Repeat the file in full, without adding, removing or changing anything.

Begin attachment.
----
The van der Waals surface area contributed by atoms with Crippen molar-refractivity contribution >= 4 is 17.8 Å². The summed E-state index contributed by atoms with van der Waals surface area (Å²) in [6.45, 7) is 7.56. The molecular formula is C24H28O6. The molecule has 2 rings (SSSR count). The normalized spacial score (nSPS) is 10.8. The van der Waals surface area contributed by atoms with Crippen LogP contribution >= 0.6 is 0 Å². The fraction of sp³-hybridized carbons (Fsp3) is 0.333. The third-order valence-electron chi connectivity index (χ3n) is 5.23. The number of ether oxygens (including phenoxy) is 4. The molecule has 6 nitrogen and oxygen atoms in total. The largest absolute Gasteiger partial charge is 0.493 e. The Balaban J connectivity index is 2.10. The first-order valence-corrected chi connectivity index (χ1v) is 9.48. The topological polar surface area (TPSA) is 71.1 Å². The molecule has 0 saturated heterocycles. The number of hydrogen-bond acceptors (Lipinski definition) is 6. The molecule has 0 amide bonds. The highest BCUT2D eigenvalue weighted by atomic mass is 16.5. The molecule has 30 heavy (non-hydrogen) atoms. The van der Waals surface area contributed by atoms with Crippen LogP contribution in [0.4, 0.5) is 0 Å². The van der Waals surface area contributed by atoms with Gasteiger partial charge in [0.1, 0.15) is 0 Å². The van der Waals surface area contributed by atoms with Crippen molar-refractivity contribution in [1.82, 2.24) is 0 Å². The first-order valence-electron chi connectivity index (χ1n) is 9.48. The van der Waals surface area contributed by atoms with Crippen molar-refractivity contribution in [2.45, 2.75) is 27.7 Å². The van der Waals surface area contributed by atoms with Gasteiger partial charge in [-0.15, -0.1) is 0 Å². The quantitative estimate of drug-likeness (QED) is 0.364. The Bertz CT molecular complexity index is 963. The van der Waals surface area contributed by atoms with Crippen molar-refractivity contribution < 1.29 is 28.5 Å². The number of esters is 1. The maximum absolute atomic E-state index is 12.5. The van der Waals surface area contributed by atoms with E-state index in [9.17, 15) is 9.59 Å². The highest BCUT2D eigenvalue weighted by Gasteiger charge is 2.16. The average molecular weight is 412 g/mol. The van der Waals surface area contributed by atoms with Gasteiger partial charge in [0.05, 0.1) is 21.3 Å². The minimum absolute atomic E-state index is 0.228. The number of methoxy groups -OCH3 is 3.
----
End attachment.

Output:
The van der Waals surface area contributed by atoms with Crippen molar-refractivity contribution >= 4 is 17.8 Å². The summed E-state index contributed by atoms with van der Waals surface area (Å²) in [6.45, 7) is 7.56. The molecular formula is C24H28O6. The molecule has 2 rings (SSSR count). The normalized spacial score (nSPS) is 10.8. The van der Waals surface area contributed by atoms with Crippen LogP contribution >= 0.6 is 0 Å². The fraction of sp³-hybridized carbons (Fsp3) is 0.333. The third-order valence-electron chi connectivity index (χ3n) is 5.23. The number of ether oxygens (including phenoxy) is 4. The molecule has 6 nitrogen and oxygen atoms in total. The largest absolute Gasteiger partial charge is 0.493 e. The Balaban J connectivity index is 2.10. The first-order valence-corrected chi connectivity index (χ1v) is 9.48. The topological polar surface area (TPSA) is 71.1 Å². The molecule has 0 saturated heterocycles. The number of hydrogen-bond acceptors (Lipinski definition) is 6. The molecule has 0 amide bonds. The highest BCUT2D eigenvalue weighted by atomic mass is 16.5. The molecule has 30 heavy (non-hydrogen) atoms. The van der Waals surface area contributed by atoms with Crippen LogP contribution in [0.4, 0.5) is 0 Å². The van der Waals surface area contributed by atoms with Gasteiger partial charge in [0.1, 0.15) is 0 Å². The van der Waals surface area contributed by atoms with Crippen molar-refractivity contribution in [1.82, 2.24) is 0 Å². The first-order valence-electron chi connectivity index (χ1n) is 9.48. The van der Waals surface area contributed by atoms with Crippen molar-refractivity contribution in [2.45, 2.75) is 27.7 Å². The van der Waals surface area contributed by atoms with Gasteiger partial charge in [-0.15, -0.1) is 0 Å². The quantitative estimate of drug-likeness (QED) is 0.364. The Bertz CT molecular complexity index is 963. The van der Waals surface area contributed by atoms with Crippen molar-refractivity contribution < 1.29 is 28.5 Å². The number of esters is 1. The maximum absolute atomic E-state index is 12.5. The van der Waals surface area contributed by atoms with E-state index in [9.17, 15) is 9.59 Å². The highest BCUT2D eigenvalue weighted by Gasteiger charge is 2.16. The average molecular weight is 412 g/mol. The van der Waals surface area contributed by atoms with Gasteiger partial charge in [0.05, 0.1) is 21.3 Å². The minimum absolute atomic E-state index is 0.228. The number of methoxy groups -OCH3 is 3.